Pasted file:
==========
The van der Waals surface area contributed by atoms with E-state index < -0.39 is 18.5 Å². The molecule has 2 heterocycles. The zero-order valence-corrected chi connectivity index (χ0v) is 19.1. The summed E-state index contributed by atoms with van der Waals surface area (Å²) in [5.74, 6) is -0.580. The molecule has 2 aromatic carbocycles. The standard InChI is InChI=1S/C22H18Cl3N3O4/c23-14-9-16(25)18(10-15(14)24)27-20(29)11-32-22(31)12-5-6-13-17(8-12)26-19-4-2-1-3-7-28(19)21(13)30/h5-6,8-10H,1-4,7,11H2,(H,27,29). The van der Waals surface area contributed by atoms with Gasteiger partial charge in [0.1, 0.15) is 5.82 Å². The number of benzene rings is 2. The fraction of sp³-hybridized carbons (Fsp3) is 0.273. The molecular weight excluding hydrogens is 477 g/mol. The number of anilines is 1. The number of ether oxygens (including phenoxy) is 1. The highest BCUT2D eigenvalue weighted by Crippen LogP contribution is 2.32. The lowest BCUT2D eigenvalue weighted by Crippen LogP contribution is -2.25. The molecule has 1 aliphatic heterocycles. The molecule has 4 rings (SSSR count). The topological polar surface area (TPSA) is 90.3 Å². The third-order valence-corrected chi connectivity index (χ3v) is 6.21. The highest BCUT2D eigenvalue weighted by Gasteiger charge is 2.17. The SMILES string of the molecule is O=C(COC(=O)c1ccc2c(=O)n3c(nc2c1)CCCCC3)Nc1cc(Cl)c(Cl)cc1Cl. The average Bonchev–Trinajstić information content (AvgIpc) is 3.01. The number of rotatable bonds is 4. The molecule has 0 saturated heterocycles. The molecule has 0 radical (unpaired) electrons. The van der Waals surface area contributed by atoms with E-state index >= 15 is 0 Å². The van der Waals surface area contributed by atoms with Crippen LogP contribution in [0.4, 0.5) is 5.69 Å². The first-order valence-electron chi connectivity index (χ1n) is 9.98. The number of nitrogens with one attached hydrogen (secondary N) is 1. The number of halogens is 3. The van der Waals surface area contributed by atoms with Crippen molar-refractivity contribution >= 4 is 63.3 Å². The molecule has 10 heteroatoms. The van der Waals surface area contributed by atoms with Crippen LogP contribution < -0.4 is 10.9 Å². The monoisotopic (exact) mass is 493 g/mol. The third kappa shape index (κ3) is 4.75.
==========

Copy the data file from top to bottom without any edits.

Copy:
The van der Waals surface area contributed by atoms with E-state index < -0.39 is 18.5 Å². The molecule has 2 heterocycles. The zero-order valence-corrected chi connectivity index (χ0v) is 19.1. The summed E-state index contributed by atoms with van der Waals surface area (Å²) in [5.74, 6) is -0.580. The molecule has 2 aromatic carbocycles. The standard InChI is InChI=1S/C22H18Cl3N3O4/c23-14-9-16(25)18(10-15(14)24)27-20(29)11-32-22(31)12-5-6-13-17(8-12)26-19-4-2-1-3-7-28(19)21(13)30/h5-6,8-10H,1-4,7,11H2,(H,27,29). The van der Waals surface area contributed by atoms with Gasteiger partial charge in [0.1, 0.15) is 5.82 Å². The number of benzene rings is 2. The fraction of sp³-hybridized carbons (Fsp3) is 0.273. The molecular weight excluding hydrogens is 477 g/mol. The number of anilines is 1. The number of ether oxygens (including phenoxy) is 1. The highest BCUT2D eigenvalue weighted by Crippen LogP contribution is 2.32. The lowest BCUT2D eigenvalue weighted by Crippen LogP contribution is -2.25. The molecule has 1 aliphatic heterocycles. The molecule has 4 rings (SSSR count). The topological polar surface area (TPSA) is 90.3 Å². The third-order valence-corrected chi connectivity index (χ3v) is 6.21. The highest BCUT2D eigenvalue weighted by Gasteiger charge is 2.17. The SMILES string of the molecule is O=C(COC(=O)c1ccc2c(=O)n3c(nc2c1)CCCCC3)Nc1cc(Cl)c(Cl)cc1Cl. The average Bonchev–Trinajstić information content (AvgIpc) is 3.01. The number of rotatable bonds is 4. The molecule has 0 saturated heterocycles. The molecule has 0 radical (unpaired) electrons. The van der Waals surface area contributed by atoms with E-state index >= 15 is 0 Å². The van der Waals surface area contributed by atoms with Crippen LogP contribution in [0.4, 0.5) is 5.69 Å². The first-order valence-electron chi connectivity index (χ1n) is 9.98. The number of nitrogens with one attached hydrogen (secondary N) is 1. The number of halogens is 3. The van der Waals surface area contributed by atoms with Crippen molar-refractivity contribution >= 4 is 63.3 Å². The molecule has 10 heteroatoms. The van der Waals surface area contributed by atoms with Crippen LogP contribution < -0.4 is 10.9 Å². The monoisotopic (exact) mass is 493 g/mol. The third kappa shape index (κ3) is 4.75.